In a time of virtualization, especially in the context of COVID-19, the world is seeing how digitization is enabling action from afar in all systems. During this pandemic, the vital human-to-human interactions that keep us together and enjoying food are being digitized. Coinciding with this digitization of human relationships is the digitization of physical assets. For the last decade, technologists have described this transition as Industry 4.0, or the 4th industrial revolution. In Industry 4.0, digital technologies are going beyond human communications to networking and manipulation between machines and the objects they govern (Arsyad et al. 2019). The basic premise of this paradigm is that objects will begin to have their own means of communicating their status and condition, and smart factories, vehicles, and facilities will be able to respond and react to this information (Schroeck et al. 2019). As these novel methods in smart production and manufacturing increase in adoption, the digital information’s veracity and actionability will be paramount.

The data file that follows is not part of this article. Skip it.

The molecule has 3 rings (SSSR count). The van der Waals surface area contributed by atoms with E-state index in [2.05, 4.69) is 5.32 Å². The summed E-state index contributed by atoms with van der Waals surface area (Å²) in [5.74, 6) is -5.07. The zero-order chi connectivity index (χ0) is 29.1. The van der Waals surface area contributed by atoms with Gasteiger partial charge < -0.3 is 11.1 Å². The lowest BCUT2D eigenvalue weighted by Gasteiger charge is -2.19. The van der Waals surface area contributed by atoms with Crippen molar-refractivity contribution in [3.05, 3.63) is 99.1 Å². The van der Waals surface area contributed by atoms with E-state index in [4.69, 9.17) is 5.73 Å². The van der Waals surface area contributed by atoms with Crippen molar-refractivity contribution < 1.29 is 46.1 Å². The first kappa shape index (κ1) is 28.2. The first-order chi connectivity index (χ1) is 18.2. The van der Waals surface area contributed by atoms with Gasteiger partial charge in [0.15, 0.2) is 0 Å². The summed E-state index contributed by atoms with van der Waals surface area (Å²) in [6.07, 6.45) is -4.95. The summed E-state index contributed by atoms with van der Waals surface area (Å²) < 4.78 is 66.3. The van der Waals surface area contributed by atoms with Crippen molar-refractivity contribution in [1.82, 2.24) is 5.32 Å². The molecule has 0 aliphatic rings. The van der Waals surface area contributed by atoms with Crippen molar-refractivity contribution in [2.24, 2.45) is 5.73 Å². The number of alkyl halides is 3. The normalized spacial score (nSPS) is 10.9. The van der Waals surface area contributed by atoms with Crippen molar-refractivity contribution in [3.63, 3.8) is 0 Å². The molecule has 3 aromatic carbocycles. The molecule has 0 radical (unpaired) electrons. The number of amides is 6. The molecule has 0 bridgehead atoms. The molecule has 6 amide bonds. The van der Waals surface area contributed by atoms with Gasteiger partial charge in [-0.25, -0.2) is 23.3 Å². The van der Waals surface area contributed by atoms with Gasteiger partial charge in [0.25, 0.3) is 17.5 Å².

One chief reason for the food industry to move toward Industry 4.0 methods and thinking is to enhance the ability to systematically trace and track food ingredients and products throughout their life cycles, known as traceability. The use cases for traceability primarily focus on food safety and recall capabilities, but they also can improve supply chain efficiencies, underpin sustainability initiatives, and mitigate other risks, such as human rights violations (Atilgan and McCullen 2011, Gualandris et al. 2015). End-to-end traceability capabilities have increased over the last two decades with the advent of dedicated traceability solution providers, improved methods of asset identification, food traceability data standardization efforts, and market forces for increased accountability and visibility in food supply chains. However, an age-old question in supply chain visibility arises: How can I be certain the data I receive about the product is authentic? Many refer to this quandary as “garbage in, garbage out.” No matter how robust or technologically sophisticated a traceability system is, if upstream supply chain actors lie or provide inaccurate data, the practicality of a food traceability system is undermined.